“There are only two forces in the world, the sword and the spirit. In the long run, the sword will always be conquered by the spirit.”
The eagle—emblem of Imperial Rome and symbol of the god Jupiter who strikes his enemies with lightning—was chosen by Napoleon, the last Roman, as the symbol of his glorious empire. Our crowned bird of prey honors the great epic that was the first French empire. Napoleon, an outstanding tactician, legislator and man of enlightenment, was arguably the living embodiment of the French spirit. He gave the state and the army a dimension unequaled by his predecessors.
We have chosen to represent the eagle surrounded by a battalion of bees. Bees symbolize order, resurrection and immortality. Drawing on the deep roots of our nation, Napoleon chose this emblem of the Merovingian kings in order to bind himself to an eternal France, thus cementing the country’s revolutionary and monarchical heritage. He nevertheless refused to declare himself successor to Louis XVI, hence the abandonment of the Capetian symbols. Adopted on 21 Messidor Year XII (July 10, 1804), the eagle, whose design is inspired by the Carolingian eagle, was perched on the flagpole of all the flags of the great army.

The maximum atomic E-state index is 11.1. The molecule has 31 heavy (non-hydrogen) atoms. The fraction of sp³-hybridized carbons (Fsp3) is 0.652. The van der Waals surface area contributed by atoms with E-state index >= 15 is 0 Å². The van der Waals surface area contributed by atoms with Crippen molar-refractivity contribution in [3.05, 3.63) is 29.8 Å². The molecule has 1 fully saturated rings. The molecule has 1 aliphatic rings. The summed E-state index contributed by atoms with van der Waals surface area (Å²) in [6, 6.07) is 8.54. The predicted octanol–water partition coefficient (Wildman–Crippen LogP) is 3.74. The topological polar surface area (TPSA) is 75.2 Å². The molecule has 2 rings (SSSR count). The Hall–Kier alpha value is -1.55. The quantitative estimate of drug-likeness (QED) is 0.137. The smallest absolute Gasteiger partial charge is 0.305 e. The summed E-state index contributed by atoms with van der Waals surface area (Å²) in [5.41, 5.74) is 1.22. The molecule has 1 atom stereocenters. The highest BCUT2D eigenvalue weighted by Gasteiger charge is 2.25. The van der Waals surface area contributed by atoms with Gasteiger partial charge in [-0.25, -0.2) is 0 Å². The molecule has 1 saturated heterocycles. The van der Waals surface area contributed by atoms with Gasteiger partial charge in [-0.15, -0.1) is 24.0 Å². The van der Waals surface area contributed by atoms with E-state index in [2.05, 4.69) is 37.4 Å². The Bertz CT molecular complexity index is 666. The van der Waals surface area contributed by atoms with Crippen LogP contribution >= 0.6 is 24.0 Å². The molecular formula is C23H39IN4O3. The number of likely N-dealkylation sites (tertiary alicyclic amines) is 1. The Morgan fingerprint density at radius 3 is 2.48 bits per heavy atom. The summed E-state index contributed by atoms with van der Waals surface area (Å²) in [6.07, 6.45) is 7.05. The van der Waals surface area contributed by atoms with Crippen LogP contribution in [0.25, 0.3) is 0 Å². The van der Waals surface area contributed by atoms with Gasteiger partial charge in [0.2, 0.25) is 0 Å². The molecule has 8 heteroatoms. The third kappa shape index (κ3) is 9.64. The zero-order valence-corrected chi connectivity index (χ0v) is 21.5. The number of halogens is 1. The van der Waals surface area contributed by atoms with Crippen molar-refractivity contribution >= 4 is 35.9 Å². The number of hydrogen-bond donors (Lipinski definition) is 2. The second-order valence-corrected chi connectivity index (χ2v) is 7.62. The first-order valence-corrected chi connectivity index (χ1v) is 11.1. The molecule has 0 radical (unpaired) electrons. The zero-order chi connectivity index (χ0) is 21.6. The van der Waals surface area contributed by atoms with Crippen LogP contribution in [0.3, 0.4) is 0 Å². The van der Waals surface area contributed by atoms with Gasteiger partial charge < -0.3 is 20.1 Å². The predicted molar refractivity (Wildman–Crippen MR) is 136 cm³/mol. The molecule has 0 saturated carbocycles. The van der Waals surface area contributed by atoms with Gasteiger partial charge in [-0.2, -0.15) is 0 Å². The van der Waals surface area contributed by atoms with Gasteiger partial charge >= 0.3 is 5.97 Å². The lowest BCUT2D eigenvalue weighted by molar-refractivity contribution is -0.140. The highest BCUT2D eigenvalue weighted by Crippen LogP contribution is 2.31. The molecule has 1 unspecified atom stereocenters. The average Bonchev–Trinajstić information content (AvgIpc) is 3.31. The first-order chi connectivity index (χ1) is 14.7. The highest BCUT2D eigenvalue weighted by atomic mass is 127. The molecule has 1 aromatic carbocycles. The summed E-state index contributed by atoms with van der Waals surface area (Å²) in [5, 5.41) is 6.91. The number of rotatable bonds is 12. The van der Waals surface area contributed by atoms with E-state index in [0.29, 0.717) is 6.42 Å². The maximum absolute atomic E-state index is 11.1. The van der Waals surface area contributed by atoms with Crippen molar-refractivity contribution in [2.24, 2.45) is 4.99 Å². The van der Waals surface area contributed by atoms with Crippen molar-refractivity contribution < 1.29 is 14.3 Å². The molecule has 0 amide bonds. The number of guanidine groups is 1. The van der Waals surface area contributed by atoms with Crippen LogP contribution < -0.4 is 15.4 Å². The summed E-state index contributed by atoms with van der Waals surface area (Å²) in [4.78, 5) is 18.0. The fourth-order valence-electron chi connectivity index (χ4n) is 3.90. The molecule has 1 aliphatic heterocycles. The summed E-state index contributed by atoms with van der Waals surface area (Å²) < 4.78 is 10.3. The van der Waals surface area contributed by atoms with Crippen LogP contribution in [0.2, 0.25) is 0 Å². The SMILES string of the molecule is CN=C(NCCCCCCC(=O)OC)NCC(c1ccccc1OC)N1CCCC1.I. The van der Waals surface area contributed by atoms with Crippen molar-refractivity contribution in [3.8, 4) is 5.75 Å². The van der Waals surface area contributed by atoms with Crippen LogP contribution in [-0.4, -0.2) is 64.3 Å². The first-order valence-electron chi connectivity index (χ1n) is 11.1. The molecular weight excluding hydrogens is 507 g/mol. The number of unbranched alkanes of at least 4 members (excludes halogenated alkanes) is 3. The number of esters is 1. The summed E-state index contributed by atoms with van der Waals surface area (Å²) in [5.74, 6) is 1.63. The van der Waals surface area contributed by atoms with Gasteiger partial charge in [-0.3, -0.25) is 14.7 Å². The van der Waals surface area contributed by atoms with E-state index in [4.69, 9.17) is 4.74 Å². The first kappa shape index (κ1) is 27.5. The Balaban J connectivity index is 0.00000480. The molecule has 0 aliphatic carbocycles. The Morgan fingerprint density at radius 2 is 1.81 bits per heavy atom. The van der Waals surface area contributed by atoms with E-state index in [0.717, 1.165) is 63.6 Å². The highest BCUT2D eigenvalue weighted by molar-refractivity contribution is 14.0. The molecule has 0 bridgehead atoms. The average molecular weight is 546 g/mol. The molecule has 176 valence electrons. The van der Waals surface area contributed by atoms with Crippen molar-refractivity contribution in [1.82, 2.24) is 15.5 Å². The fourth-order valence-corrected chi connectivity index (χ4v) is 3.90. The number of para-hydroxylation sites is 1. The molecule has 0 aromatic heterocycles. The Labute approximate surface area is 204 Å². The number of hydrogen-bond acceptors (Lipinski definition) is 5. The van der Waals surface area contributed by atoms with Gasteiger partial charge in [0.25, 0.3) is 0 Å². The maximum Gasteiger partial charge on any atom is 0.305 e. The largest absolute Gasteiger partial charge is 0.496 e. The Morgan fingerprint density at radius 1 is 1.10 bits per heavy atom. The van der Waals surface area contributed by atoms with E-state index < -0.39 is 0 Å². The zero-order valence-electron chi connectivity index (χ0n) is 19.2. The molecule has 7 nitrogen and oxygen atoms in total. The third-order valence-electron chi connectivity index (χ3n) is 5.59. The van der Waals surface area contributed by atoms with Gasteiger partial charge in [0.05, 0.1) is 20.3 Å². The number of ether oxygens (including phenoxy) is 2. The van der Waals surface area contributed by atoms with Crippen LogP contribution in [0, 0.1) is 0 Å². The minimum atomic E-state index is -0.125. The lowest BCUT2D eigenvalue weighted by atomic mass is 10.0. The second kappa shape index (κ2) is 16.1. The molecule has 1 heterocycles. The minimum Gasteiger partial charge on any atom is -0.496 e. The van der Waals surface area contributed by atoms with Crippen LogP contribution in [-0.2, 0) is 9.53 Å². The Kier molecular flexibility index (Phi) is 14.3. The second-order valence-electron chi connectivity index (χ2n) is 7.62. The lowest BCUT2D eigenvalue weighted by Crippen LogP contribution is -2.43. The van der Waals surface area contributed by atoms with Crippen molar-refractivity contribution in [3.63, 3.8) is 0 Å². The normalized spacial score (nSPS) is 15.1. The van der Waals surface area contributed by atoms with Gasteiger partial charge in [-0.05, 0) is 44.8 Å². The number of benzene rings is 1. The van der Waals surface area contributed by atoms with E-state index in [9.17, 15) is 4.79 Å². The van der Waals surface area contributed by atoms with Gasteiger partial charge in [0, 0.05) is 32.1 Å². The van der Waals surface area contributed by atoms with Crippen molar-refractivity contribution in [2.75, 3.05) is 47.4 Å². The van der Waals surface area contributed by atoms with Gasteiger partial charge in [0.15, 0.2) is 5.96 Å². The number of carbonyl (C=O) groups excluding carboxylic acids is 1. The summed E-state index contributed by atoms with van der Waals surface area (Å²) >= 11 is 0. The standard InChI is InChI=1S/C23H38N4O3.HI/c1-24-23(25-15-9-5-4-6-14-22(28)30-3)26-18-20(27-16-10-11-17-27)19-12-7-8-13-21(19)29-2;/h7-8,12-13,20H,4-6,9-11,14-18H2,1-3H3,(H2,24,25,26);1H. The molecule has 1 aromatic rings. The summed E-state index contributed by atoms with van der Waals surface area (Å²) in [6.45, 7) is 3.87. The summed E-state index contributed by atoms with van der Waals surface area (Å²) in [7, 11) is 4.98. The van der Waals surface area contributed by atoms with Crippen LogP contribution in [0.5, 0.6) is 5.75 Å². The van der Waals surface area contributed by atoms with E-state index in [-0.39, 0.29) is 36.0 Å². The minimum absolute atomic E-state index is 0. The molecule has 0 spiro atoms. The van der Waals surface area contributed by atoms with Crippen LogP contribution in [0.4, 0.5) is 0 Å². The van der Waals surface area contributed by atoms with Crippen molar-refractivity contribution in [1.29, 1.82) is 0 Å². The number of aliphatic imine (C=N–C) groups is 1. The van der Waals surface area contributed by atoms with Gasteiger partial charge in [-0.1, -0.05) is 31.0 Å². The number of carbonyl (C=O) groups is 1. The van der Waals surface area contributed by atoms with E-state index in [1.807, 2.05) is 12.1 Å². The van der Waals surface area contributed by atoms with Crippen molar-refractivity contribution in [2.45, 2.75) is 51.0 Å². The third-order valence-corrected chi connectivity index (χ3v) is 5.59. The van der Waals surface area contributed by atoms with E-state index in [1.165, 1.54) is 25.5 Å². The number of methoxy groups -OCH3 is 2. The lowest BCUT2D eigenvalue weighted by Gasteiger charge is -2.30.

Much more than just a vestige of the past, Bonapartism (based on the will of the people and on meritocracy) continues to influence many political thinkers around the world. In an era marked by mediocrity, which sees the very concept of greatness being mocked, it seems important to us to offer this symbol of glory that this emblem represents in its post-revolutionary French values.
Proud of the empire that we are, we have drawn this eagle with the greatest possible fidelity. Our goal is to offer an engraving with the arms of the empire that can decorate walls throughout the world, thus keeping the memory of Bonapartism alive and well. We have chosen to print it on paper from Magnani, a stationery which was once chosen by the Emperor himself to print the declaration of his marriage to Marie-Louise of Austria on April 2, 1810.